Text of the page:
In the Juce audio playback demo there is a Component with a timerCallback() which loop-updates a playcursor:
... (draws the play cursor in message thread)
transportSource is actually a AudioFormatReaderSource, which holds the current playcursor like this:
class JUCE_API AudioFormatReaderSource : public PositionableAudioSource
int64 volatile nextPlayPos;
So we have the audio thread and gui thread accessing nextPlayPos concurrently, with both threads modifying and reading.
volatile only prevents some optimizations but does not eliminate data races.
To my knowledge 64 bit primitive operations (on double, int64, etc.) are atomic on x86_64, but only if the data is aligned.
Is this already the explanation to why it does not data race? If yes: What guarantees can we expect from compilers regarding alignment?
I can see how volatile might make something work that didn’t work before, but I’m not sure it’s the right solution. It could theoretically data race.
Using std::atomic with relaxed memory ordering would be appropriate. This would ensure that on the 32-bit build things are sound. There’s a danger you’ll get two separate MOVs otherwise. It’s probably not seen as an issue because it rarely gets large enough to need the additional 32-bits, and when it does there’s only going to be one instance in a blue moon where the split MOVL instructions could possibly be hit as a data race.
PS. There is zero overhead from using std::atomic on the 64bit system, it comes to a single MOV instruction as long as you are using the relaxed/acquire or release orderings.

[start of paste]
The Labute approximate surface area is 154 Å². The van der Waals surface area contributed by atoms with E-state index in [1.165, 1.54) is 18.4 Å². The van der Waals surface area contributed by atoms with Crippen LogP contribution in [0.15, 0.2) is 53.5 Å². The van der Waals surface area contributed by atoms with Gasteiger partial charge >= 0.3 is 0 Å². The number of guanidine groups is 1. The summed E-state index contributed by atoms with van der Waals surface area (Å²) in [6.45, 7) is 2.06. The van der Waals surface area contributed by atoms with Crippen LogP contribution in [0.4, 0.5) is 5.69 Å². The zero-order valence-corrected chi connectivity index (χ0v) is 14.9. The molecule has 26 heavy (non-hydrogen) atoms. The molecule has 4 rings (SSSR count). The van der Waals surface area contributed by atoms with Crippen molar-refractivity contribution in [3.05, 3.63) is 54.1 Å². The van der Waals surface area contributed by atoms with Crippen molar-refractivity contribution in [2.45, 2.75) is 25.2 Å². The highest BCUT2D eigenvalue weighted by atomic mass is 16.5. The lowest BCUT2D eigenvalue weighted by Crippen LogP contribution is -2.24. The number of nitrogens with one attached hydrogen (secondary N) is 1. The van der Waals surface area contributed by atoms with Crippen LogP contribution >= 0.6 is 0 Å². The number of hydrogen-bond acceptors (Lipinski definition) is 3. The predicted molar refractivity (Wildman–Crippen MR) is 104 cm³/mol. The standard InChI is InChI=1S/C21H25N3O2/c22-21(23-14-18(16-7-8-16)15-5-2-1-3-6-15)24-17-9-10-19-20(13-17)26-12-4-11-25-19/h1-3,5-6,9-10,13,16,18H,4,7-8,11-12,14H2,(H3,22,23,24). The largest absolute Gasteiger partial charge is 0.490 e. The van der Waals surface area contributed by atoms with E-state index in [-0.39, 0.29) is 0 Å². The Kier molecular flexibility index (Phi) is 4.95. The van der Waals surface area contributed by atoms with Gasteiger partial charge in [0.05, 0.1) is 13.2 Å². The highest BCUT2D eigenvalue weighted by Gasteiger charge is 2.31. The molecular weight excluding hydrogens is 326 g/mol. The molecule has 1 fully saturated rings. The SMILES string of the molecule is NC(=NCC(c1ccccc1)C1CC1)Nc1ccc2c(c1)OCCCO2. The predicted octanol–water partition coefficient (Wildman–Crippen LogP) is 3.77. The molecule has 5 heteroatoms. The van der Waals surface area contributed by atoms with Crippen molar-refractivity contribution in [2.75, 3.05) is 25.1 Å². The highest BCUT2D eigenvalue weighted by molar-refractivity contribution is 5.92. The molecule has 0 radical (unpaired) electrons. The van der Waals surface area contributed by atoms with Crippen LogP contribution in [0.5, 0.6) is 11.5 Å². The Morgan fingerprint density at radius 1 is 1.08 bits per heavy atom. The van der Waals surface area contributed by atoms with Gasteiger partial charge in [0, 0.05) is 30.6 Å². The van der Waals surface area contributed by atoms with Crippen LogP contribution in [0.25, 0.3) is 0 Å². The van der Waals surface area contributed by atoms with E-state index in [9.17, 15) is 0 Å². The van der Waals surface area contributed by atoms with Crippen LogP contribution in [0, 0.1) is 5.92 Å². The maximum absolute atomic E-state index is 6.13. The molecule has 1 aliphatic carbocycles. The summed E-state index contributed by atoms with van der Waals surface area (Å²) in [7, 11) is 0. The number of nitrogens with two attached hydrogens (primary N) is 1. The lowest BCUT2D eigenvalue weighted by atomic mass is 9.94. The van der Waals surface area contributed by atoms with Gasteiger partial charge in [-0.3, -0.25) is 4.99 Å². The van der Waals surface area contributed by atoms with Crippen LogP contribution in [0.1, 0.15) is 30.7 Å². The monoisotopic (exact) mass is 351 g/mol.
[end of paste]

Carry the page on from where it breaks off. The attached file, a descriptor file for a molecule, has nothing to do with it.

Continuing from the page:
(I think you’ll find that the int64 is always properly aligned though I don’t know where that’s specified as a requirement…and anyway specifying the no-overhead std::atomic will ensure the right thing is done whatever, and makes it super clear this is a shared variable)
The JUCE classes like AudioFormatReaderSource don not use std::atomic for the int64 nextPlayPosition, but in the Demo there is concurrent access from GUI and audio thread.
This means that either Jules et. al. do not see it as an issue because it almost never data races (like you mentioned), or they did not fix it yet (unlikely, I would say).
Or there is sth. I missed.
bazrush is totally right about this - we really should change it to be atomic in the AudioFormatReaderSource class, although in practice it’ll probably never actually cause a problem, and even it the data did tear, the worst possible outcome is likely to just be a flicker in the play cursor or something trivial.
In demo code, we’re much less strict about this though, as beginners find it enough of a struggle to understand what’s going on without us boggling their mind with “atomic” things!
Not sure if I agree with you Jules, on your last remark.
I think it is good for beginners to get things right from the beginning. For me that includes topics such as “atomics”.
Therefore I think you could use atomic also in the demo code.
Fair point. Normally when this subject comes up, we just direct people to Timur’s conference talks on lock-free audio threading…